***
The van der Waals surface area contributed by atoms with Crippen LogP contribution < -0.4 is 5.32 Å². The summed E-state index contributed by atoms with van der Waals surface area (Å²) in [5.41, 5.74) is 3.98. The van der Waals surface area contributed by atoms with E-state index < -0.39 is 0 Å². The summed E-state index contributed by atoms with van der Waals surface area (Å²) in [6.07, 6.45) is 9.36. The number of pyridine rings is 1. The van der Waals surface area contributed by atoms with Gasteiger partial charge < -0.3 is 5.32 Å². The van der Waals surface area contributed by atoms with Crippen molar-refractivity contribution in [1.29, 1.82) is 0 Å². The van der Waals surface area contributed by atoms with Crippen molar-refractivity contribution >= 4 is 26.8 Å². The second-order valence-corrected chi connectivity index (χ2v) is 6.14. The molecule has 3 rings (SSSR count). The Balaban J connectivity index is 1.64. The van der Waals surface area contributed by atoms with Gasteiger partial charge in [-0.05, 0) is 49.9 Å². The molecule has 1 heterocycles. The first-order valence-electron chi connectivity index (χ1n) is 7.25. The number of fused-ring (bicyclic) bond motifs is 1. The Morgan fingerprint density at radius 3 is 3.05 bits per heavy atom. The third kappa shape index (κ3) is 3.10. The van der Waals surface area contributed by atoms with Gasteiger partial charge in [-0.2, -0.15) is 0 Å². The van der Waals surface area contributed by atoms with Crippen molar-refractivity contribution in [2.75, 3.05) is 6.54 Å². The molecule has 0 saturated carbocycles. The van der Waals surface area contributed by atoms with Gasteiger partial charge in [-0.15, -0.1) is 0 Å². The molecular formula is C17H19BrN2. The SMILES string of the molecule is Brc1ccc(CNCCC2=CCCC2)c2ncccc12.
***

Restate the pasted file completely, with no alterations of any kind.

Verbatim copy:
The van der Waals surface area contributed by atoms with Crippen LogP contribution < -0.4 is 5.32 Å². The summed E-state index contributed by atoms with van der Waals surface area (Å²) in [5.41, 5.74) is 3.98. The van der Waals surface area contributed by atoms with E-state index < -0.39 is 0 Å². The summed E-state index contributed by atoms with van der Waals surface area (Å²) in [6.07, 6.45) is 9.36. The number of pyridine rings is 1. The van der Waals surface area contributed by atoms with Gasteiger partial charge < -0.3 is 5.32 Å². The van der Waals surface area contributed by atoms with Crippen molar-refractivity contribution in [1.29, 1.82) is 0 Å². The van der Waals surface area contributed by atoms with Crippen molar-refractivity contribution >= 4 is 26.8 Å². The second-order valence-corrected chi connectivity index (χ2v) is 6.14. The molecule has 3 rings (SSSR count). The Balaban J connectivity index is 1.64. The van der Waals surface area contributed by atoms with Gasteiger partial charge in [-0.05, 0) is 49.9 Å². The molecule has 1 heterocycles. The first-order valence-electron chi connectivity index (χ1n) is 7.25. The number of fused-ring (bicyclic) bond motifs is 1. The Morgan fingerprint density at radius 3 is 3.05 bits per heavy atom. The third kappa shape index (κ3) is 3.10. The van der Waals surface area contributed by atoms with Gasteiger partial charge in [-0.2, -0.15) is 0 Å². The van der Waals surface area contributed by atoms with Crippen molar-refractivity contribution in [2.75, 3.05) is 6.54 Å². The molecule has 0 saturated carbocycles. The van der Waals surface area contributed by atoms with Gasteiger partial charge in [-0.15, -0.1) is 0 Å². The molecular formula is C17H19BrN2. The SMILES string of the molecule is Brc1ccc(CNCCC2=CCCC2)c2ncccc12.